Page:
d) 2022 Guidance Updates
The Q4 2022 guide was in-line on revenue and ahead of expectations on EBITDA. Ideally, I would have loved to see a larger revenue raise after the beat this quarter, but I’m being very picky (especially in this environment) and the company has developed a clear trend of under-promise, over-deliver as well.
“We will provide our full year 2023 guidance on the Q4 earnings call. I’d like to remind everyone that we believe we are early in our monetization efforts and growth. We will continue to invest to drive growth and invest in more early stage efforts. Even as we do that, we will stay focused on progressing to our long term profit target of 30-35% EBITDA margins.” – CFO Matthew Skaruppa
e) Notes from the Call and Shareholder Letter
Duolingo is making more progress with monetizing unpaid users via a la carte purchases within its apps. This has been powered by “gem” buying which is its virtual currency that can be used to speed through lessons more rapidly or access more gamified content. Specifically, in-app purchases now represent 5% of bookings vs. 3% YoY. It’s focusing more and more on motivating these types of purchases — especially in developing markets where subscriptions tend to be less appealing.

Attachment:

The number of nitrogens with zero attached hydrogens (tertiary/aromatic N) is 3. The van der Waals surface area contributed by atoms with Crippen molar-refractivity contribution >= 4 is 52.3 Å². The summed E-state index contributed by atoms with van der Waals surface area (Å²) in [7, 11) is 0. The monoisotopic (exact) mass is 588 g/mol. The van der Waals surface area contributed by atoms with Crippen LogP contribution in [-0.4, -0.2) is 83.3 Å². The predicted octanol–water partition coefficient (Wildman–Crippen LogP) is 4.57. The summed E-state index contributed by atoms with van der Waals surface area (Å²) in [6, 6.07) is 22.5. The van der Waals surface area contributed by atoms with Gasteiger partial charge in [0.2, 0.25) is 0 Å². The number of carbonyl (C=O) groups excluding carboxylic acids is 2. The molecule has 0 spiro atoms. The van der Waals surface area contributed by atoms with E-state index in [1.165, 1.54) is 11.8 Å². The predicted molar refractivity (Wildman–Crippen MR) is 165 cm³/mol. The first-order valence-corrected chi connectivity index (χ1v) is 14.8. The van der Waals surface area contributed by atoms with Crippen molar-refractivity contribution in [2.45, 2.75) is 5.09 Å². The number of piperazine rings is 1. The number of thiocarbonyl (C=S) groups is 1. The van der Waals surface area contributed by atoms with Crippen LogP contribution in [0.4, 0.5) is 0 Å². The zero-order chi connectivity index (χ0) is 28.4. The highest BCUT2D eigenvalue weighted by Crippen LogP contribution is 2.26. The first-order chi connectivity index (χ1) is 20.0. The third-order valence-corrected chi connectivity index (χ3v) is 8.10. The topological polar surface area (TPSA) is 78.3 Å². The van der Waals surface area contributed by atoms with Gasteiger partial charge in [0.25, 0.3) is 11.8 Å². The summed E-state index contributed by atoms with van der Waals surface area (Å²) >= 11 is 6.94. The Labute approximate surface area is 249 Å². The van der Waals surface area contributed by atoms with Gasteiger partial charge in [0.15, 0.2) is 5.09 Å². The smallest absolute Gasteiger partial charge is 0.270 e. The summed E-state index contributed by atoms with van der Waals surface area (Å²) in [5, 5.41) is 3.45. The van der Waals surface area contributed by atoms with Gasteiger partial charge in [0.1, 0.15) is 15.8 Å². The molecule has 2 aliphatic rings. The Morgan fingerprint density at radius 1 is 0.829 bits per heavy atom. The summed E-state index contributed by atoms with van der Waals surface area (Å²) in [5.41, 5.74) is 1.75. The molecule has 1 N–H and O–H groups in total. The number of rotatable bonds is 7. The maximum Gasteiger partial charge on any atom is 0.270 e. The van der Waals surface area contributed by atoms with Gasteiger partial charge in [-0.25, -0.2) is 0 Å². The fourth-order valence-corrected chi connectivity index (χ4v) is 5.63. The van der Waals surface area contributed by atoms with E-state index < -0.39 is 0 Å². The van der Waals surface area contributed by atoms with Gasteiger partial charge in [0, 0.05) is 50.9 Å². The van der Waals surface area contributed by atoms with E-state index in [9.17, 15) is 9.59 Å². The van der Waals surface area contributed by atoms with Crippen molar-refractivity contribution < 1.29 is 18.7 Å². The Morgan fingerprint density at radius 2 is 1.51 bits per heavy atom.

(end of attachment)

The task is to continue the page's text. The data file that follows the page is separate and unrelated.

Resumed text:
“This partnership has been our most successful PR campaign to date, generating hundreds of press mentions and millions of social views. We attracted hundreds of thousands of new users to the High Valyrian course and nearly half of these will stick around to learn another language with Duolingo. In total we spent under $150,000 on this entire campaign.” – Co-Founder/CEO Luis von Ahn
This rough outline of how the partnership is going implies a worst case customer acquisition cost of $1.50. For reference, Duolingo collects around $7 in revenue annually per user (including free users) meaning it takes them about 60 days to recover all of these costs. That’ll work.
On Other Products:
Duolingo English test reached adoption of 3,800 Universities (all of the top 25 by volume) vs. 3,700 QoQ.
The Duolingo Math App is Live on the App Store:
2 weeks in, usage and retention is “as expected or better.”
Interestingly, there are more adults using the product for brain training than children.
CEO Luis von Ahn is confident that Duolingo can “monetize the app similarly to language learning.”
As a reminder, Duolingo waits a few years to begin monetizing brand new products. Math will not be a big revenue contributor for a while.
50% of the users so far are also language learning users.
Cross promotion is expected to become a bigger and bigger part of user growth as Duolingo leverages its vast built in user base to support new product launches.
“We’re probably going to be releasing other apps.” – Co-Founder/CEO Luis von Ahn
Discipline, Discipline, Discipline:
“While our headcount continues to grow, we have never gone nuts on hiring. Because of that, we don’t have to implement cost controls like layoffs or hiring freezes to be profitable.” – Co-Founder/CEO Luis von Ahn
f) My Take